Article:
Body length: 2 3/8 - 4 1/2"
Diet: Insects, spiders, scorpions, and lizards
Learning to distinguish the many small lizards in the Sonoran Desert requires some patience, but observing their activities is a good place to start. Whiptails are characterized by their restlessness. Unlike "sit and wait" lizards such as tree lizards, which often perch on rocks, whiptails forage continuously on the ground surface. You will see them on hot spring days, constantly poking and digging the soil as they move.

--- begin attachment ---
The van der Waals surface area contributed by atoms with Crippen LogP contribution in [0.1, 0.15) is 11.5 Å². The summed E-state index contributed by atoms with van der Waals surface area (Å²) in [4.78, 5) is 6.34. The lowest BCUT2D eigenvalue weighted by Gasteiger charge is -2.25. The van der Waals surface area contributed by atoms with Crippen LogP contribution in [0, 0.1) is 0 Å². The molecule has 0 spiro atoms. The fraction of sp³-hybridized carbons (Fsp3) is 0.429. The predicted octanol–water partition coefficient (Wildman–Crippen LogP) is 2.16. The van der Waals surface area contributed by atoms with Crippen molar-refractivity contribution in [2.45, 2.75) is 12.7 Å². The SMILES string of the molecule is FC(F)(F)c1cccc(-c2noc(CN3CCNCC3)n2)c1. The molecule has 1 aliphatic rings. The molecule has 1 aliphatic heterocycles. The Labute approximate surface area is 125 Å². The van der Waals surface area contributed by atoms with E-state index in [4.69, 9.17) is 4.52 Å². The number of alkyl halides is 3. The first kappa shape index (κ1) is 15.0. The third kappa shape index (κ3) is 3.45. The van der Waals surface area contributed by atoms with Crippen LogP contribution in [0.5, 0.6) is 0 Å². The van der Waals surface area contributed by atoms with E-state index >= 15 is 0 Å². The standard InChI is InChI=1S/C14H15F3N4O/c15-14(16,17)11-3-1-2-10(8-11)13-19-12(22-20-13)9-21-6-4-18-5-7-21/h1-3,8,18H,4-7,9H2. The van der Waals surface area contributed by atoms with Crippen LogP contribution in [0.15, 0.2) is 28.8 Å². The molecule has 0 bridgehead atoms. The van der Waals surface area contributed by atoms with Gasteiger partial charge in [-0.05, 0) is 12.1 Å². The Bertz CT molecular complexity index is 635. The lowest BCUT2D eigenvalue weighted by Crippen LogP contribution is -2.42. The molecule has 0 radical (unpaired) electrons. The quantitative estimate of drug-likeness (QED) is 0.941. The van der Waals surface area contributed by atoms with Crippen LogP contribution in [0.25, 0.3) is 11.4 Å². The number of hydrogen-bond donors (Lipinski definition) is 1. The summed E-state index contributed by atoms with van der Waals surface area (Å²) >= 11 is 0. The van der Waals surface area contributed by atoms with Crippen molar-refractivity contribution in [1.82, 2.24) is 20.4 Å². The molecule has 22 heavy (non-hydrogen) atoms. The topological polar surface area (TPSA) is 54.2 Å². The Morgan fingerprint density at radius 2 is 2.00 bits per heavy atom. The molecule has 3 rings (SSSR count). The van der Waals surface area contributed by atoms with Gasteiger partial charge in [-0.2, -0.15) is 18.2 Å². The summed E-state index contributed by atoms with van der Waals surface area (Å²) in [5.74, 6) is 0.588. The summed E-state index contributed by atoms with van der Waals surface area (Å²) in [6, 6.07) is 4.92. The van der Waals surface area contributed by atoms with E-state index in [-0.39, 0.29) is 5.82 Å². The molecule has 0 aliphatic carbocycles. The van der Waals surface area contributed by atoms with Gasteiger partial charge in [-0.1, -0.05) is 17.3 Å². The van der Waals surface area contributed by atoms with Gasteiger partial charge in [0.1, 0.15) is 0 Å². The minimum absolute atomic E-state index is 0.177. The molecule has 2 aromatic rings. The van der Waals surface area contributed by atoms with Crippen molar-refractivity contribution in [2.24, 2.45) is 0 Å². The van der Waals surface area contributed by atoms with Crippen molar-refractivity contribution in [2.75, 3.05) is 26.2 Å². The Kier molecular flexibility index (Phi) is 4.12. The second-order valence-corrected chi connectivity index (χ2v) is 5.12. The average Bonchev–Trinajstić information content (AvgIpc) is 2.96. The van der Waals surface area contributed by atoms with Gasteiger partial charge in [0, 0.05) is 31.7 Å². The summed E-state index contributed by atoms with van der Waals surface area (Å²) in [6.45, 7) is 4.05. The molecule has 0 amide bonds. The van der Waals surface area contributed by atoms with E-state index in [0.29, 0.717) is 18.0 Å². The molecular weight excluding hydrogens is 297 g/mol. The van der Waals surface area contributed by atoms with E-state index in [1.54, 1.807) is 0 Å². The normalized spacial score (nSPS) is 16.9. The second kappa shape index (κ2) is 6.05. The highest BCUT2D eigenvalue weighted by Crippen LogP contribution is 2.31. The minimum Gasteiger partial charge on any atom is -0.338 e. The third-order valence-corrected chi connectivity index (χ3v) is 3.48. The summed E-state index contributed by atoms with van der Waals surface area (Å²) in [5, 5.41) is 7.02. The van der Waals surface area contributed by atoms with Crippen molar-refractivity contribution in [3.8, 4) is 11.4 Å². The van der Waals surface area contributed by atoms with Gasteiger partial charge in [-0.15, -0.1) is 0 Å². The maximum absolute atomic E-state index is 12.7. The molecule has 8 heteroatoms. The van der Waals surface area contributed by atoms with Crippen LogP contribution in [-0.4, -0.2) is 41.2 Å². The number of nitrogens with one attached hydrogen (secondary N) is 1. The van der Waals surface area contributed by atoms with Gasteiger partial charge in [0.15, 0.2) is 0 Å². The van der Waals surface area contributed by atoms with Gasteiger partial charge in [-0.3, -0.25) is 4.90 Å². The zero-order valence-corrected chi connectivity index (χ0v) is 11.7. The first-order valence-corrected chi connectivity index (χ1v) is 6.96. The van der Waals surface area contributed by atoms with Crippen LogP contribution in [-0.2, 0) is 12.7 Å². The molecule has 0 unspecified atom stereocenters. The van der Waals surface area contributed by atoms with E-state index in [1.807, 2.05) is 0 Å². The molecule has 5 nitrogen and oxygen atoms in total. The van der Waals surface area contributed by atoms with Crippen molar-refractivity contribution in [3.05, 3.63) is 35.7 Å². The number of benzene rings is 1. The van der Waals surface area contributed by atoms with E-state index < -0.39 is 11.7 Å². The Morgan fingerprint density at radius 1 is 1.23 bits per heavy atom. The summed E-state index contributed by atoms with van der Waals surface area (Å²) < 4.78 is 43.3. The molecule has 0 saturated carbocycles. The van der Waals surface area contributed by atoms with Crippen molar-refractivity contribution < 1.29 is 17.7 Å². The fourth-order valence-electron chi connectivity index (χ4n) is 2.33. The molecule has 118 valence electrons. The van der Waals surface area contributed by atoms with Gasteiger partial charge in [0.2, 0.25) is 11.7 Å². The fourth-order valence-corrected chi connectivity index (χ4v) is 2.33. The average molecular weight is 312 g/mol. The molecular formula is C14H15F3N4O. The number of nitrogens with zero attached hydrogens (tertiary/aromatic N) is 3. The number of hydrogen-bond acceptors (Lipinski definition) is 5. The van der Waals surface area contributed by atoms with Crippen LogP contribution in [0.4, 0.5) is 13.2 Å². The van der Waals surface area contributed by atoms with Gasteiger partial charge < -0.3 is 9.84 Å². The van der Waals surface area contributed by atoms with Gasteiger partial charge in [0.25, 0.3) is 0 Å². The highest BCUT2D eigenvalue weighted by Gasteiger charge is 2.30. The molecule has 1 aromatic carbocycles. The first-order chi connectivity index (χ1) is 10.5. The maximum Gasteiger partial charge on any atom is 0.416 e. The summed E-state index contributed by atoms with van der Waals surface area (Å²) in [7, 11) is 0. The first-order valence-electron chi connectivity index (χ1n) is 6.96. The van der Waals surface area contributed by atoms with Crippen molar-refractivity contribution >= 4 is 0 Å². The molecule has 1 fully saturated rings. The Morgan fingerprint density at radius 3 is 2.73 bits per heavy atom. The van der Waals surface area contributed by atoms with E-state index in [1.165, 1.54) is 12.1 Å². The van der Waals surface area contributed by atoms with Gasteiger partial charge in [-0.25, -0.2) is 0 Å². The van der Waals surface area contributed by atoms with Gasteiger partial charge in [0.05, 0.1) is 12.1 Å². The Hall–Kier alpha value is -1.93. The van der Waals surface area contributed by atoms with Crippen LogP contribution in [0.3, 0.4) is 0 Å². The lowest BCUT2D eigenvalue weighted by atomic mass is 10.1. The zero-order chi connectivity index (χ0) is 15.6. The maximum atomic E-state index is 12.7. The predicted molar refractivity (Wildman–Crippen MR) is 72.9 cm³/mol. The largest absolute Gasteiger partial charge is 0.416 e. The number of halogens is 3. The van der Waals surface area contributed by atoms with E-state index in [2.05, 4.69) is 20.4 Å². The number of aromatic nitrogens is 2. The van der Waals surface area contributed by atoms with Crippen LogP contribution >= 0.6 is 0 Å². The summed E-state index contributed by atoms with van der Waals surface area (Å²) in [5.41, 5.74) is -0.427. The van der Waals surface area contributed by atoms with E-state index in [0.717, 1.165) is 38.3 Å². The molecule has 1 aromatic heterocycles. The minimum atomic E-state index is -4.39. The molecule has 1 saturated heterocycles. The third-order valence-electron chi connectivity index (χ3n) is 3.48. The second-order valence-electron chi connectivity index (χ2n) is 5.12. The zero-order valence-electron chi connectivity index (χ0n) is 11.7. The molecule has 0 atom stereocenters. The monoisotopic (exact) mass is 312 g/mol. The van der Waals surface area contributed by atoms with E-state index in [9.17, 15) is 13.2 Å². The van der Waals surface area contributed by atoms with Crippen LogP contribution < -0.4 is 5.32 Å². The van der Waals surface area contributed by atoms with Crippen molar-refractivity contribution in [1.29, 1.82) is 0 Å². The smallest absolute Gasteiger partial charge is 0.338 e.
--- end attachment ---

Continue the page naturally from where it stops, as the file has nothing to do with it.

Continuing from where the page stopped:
In appearance, whiptails can be distinguished from other desert lizards by long tails and lengthwise stripes. Although it takes training to identify different species of whiptails, the western whiptail's stripes fade with maturity, and the adult skin patterns are marbled or even uniformly brownish-tan. Western whiptails tend to prefer desert to grassland areas.
Did You Know?
One of the earliest known cotton farming communities, dating from approximately AD 100 - 600, is located near Tonto National Monument.